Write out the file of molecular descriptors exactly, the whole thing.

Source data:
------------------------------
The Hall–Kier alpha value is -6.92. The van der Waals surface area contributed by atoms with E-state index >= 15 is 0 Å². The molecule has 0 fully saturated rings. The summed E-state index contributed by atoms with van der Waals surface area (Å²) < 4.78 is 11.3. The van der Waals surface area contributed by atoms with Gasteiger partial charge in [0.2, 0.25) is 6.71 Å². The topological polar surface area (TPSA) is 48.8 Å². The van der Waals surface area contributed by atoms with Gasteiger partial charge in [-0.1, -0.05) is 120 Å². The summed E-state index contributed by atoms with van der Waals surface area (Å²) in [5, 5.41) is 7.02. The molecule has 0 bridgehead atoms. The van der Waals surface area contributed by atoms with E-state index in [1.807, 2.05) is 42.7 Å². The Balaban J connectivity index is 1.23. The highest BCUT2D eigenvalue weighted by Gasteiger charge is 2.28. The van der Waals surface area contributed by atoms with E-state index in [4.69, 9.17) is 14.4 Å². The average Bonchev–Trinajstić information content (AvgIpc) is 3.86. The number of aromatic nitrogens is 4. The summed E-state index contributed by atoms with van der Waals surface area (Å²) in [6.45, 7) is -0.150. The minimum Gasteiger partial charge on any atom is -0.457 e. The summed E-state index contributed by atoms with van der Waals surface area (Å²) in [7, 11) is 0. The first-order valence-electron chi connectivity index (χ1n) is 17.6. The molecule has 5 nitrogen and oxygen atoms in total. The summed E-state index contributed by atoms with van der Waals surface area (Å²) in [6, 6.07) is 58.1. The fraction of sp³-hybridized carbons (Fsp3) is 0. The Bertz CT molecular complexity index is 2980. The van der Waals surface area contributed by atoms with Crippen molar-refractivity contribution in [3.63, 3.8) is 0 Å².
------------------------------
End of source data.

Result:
The Hall–Kier alpha value is -6.92. The van der Waals surface area contributed by atoms with E-state index >= 15 is 0 Å². The molecule has 0 fully saturated rings. The summed E-state index contributed by atoms with van der Waals surface area (Å²) < 4.78 is 11.3. The van der Waals surface area contributed by atoms with Gasteiger partial charge in [0.2, 0.25) is 6.71 Å². The topological polar surface area (TPSA) is 48.8 Å². The van der Waals surface area contributed by atoms with Gasteiger partial charge in [-0.1, -0.05) is 120 Å². The summed E-state index contributed by atoms with van der Waals surface area (Å²) in [5, 5.41) is 7.02. The molecule has 0 bridgehead atoms. The van der Waals surface area contributed by atoms with E-state index in [1.807, 2.05) is 42.7 Å². The Balaban J connectivity index is 1.23. The highest BCUT2D eigenvalue weighted by Gasteiger charge is 2.28. The van der Waals surface area contributed by atoms with E-state index in [4.69, 9.17) is 14.4 Å². The average Bonchev–Trinajstić information content (AvgIpc) is 3.86. The number of aromatic nitrogens is 4. The summed E-state index contributed by atoms with van der Waals surface area (Å²) in [6.45, 7) is -0.150. The minimum Gasteiger partial charge on any atom is -0.457 e. The summed E-state index contributed by atoms with van der Waals surface area (Å²) in [7, 11) is 0. The first-order valence-electron chi connectivity index (χ1n) is 17.6. The molecule has 5 nitrogen and oxygen atoms in total. The summed E-state index contributed by atoms with van der Waals surface area (Å²) in [6, 6.07) is 58.1. The fraction of sp³-hybridized carbons (Fsp3) is 0. The Bertz CT molecular complexity index is 2980. The van der Waals surface area contributed by atoms with Crippen molar-refractivity contribution in [3.63, 3.8) is 0 Å².